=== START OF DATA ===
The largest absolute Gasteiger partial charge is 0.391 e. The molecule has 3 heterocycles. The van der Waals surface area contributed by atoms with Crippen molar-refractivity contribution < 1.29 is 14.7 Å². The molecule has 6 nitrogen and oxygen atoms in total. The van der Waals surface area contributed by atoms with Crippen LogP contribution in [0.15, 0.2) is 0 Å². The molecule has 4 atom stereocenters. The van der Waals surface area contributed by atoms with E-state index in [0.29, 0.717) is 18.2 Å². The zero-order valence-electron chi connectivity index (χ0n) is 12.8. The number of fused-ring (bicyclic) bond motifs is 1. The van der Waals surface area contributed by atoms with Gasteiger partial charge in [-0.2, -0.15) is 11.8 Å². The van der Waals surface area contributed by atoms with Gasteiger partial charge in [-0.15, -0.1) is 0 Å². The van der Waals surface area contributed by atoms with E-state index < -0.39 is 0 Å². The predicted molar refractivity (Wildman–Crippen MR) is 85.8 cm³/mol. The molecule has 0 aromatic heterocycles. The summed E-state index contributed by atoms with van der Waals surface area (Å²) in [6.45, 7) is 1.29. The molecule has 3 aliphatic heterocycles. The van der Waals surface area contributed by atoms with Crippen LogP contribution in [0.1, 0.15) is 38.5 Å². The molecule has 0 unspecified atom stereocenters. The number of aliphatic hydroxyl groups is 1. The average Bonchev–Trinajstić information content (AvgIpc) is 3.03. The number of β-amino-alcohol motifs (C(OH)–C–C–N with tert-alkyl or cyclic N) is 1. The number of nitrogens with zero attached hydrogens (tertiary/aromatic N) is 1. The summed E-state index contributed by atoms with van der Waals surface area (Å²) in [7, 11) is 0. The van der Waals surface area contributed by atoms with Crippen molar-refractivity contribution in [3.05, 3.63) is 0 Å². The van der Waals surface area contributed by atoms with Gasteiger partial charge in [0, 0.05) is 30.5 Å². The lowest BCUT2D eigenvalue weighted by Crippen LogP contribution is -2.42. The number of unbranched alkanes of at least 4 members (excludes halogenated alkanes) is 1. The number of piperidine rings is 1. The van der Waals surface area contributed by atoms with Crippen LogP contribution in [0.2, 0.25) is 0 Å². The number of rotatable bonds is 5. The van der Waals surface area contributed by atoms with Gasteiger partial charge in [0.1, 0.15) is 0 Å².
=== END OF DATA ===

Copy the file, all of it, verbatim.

The largest absolute Gasteiger partial charge is 0.391 e. The molecule has 3 heterocycles. The van der Waals surface area contributed by atoms with Crippen molar-refractivity contribution < 1.29 is 14.7 Å². The molecule has 6 nitrogen and oxygen atoms in total. The van der Waals surface area contributed by atoms with Crippen LogP contribution in [0.15, 0.2) is 0 Å². The molecule has 4 atom stereocenters. The van der Waals surface area contributed by atoms with E-state index in [0.29, 0.717) is 18.2 Å². The zero-order valence-electron chi connectivity index (χ0n) is 12.8. The number of fused-ring (bicyclic) bond motifs is 1. The van der Waals surface area contributed by atoms with Gasteiger partial charge in [-0.2, -0.15) is 11.8 Å². The van der Waals surface area contributed by atoms with Gasteiger partial charge in [-0.15, -0.1) is 0 Å². The van der Waals surface area contributed by atoms with E-state index < -0.39 is 0 Å². The predicted molar refractivity (Wildman–Crippen MR) is 85.8 cm³/mol. The molecule has 0 aromatic heterocycles. The summed E-state index contributed by atoms with van der Waals surface area (Å²) in [6.45, 7) is 1.29. The molecule has 3 aliphatic heterocycles. The van der Waals surface area contributed by atoms with Crippen LogP contribution in [0.1, 0.15) is 38.5 Å². The molecule has 0 unspecified atom stereocenters. The number of aliphatic hydroxyl groups is 1. The average Bonchev–Trinajstić information content (AvgIpc) is 3.03. The number of β-amino-alcohol motifs (C(OH)–C–C–N with tert-alkyl or cyclic N) is 1. The number of nitrogens with zero attached hydrogens (tertiary/aromatic N) is 1. The summed E-state index contributed by atoms with van der Waals surface area (Å²) in [7, 11) is 0. The van der Waals surface area contributed by atoms with Crippen molar-refractivity contribution in [3.05, 3.63) is 0 Å². The van der Waals surface area contributed by atoms with Gasteiger partial charge in [0, 0.05) is 30.5 Å². The lowest BCUT2D eigenvalue weighted by Crippen LogP contribution is -2.42. The number of unbranched alkanes of at least 4 members (excludes halogenated alkanes) is 1. The number of piperidine rings is 1. The van der Waals surface area contributed by atoms with Crippen LogP contribution in [0.2, 0.25) is 0 Å². The number of rotatable bonds is 5. The van der Waals surface area contributed by atoms with Gasteiger partial charge in [0.1, 0.15) is 0 Å².